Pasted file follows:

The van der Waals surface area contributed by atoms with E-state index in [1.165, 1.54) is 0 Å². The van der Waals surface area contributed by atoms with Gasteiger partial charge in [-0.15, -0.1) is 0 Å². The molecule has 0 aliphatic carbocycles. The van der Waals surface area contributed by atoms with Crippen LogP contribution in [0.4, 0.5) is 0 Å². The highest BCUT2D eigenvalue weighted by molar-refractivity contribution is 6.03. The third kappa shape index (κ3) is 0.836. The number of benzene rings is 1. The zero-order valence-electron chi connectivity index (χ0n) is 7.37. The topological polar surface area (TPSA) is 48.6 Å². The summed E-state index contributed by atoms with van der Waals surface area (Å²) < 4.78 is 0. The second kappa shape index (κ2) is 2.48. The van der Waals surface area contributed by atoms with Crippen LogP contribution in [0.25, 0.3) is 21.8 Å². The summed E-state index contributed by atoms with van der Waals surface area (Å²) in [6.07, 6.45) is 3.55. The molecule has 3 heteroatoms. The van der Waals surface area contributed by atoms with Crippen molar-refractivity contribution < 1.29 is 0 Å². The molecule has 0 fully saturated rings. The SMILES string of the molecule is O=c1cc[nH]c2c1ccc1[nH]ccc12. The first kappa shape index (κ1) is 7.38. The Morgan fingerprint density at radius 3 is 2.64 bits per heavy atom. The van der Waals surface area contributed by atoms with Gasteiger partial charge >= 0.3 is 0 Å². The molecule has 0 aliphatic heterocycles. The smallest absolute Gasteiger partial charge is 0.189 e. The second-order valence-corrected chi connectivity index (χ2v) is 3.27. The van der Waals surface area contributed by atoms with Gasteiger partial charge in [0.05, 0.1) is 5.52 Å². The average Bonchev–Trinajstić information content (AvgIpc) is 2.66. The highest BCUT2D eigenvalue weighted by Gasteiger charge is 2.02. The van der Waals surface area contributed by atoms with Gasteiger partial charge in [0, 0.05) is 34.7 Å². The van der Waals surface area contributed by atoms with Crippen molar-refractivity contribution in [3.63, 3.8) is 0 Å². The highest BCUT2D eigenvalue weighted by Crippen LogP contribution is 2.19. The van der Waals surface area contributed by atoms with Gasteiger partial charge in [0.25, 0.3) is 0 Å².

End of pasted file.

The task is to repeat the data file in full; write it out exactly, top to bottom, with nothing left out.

The van der Waals surface area contributed by atoms with E-state index in [1.165, 1.54) is 0 Å². The van der Waals surface area contributed by atoms with Gasteiger partial charge in [-0.15, -0.1) is 0 Å². The molecule has 0 aliphatic carbocycles. The van der Waals surface area contributed by atoms with Crippen LogP contribution in [0.4, 0.5) is 0 Å². The highest BCUT2D eigenvalue weighted by molar-refractivity contribution is 6.03. The third kappa shape index (κ3) is 0.836. The number of benzene rings is 1. The zero-order valence-electron chi connectivity index (χ0n) is 7.37. The topological polar surface area (TPSA) is 48.6 Å². The summed E-state index contributed by atoms with van der Waals surface area (Å²) < 4.78 is 0. The second kappa shape index (κ2) is 2.48. The van der Waals surface area contributed by atoms with Crippen LogP contribution in [0.25, 0.3) is 21.8 Å². The summed E-state index contributed by atoms with van der Waals surface area (Å²) in [6.07, 6.45) is 3.55. The molecule has 3 heteroatoms. The van der Waals surface area contributed by atoms with Crippen molar-refractivity contribution < 1.29 is 0 Å². The molecule has 0 fully saturated rings. The SMILES string of the molecule is O=c1cc[nH]c2c1ccc1[nH]ccc12. The first kappa shape index (κ1) is 7.38. The Morgan fingerprint density at radius 3 is 2.64 bits per heavy atom. The van der Waals surface area contributed by atoms with Gasteiger partial charge >= 0.3 is 0 Å². The molecule has 0 aliphatic heterocycles. The smallest absolute Gasteiger partial charge is 0.189 e. The second-order valence-corrected chi connectivity index (χ2v) is 3.27. The van der Waals surface area contributed by atoms with Gasteiger partial charge in [0.05, 0.1) is 5.52 Å². The average Bonchev–Trinajstić information content (AvgIpc) is 2.66. The highest BCUT2D eigenvalue weighted by Gasteiger charge is 2.02. The van der Waals surface area contributed by atoms with Gasteiger partial charge in [0, 0.05) is 34.7 Å². The van der Waals surface area contributed by atoms with Crippen molar-refractivity contribution in [3.63, 3.8) is 0 Å². The highest BCUT2D eigenvalue weighted by Crippen LogP contribution is 2.19. The van der Waals surface area contributed by atoms with Gasteiger partial charge in [0.25, 0.3) is 0 Å².